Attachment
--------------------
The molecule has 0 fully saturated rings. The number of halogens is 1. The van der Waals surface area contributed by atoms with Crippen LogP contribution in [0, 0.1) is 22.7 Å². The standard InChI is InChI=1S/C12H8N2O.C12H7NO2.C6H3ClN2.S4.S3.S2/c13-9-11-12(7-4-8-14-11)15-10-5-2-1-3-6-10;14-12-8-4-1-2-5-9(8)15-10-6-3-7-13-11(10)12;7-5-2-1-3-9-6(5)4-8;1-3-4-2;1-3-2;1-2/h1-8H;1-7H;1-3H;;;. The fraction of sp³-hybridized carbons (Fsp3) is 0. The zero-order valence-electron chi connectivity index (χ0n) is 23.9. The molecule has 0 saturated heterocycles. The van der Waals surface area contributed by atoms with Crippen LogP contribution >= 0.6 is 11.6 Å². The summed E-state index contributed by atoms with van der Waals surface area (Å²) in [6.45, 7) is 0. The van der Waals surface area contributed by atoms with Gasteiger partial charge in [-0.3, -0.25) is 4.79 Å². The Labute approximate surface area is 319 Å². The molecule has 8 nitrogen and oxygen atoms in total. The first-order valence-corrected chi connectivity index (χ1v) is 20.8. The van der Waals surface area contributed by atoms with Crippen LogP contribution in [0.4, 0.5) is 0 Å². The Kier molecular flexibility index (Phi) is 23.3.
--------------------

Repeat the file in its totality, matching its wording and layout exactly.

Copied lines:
The molecule has 0 fully saturated rings. The number of halogens is 1. The van der Waals surface area contributed by atoms with Crippen LogP contribution in [0, 0.1) is 22.7 Å². The standard InChI is InChI=1S/C12H8N2O.C12H7NO2.C6H3ClN2.S4.S3.S2/c13-9-11-12(7-4-8-14-11)15-10-5-2-1-3-6-10;14-12-8-4-1-2-5-9(8)15-10-6-3-7-13-11(10)12;7-5-2-1-3-9-6(5)4-8;1-3-4-2;1-3-2;1-2/h1-8H;1-7H;1-3H;;;. The fraction of sp³-hybridized carbons (Fsp3) is 0. The zero-order valence-electron chi connectivity index (χ0n) is 23.9. The molecule has 0 saturated heterocycles. The van der Waals surface area contributed by atoms with Crippen LogP contribution >= 0.6 is 11.6 Å². The summed E-state index contributed by atoms with van der Waals surface area (Å²) in [6.45, 7) is 0. The van der Waals surface area contributed by atoms with Gasteiger partial charge in [-0.3, -0.25) is 4.79 Å². The Labute approximate surface area is 319 Å². The molecule has 8 nitrogen and oxygen atoms in total. The first-order valence-corrected chi connectivity index (χ1v) is 20.8. The van der Waals surface area contributed by atoms with Crippen LogP contribution in [0.4, 0.5) is 0 Å². The Kier molecular flexibility index (Phi) is 23.3.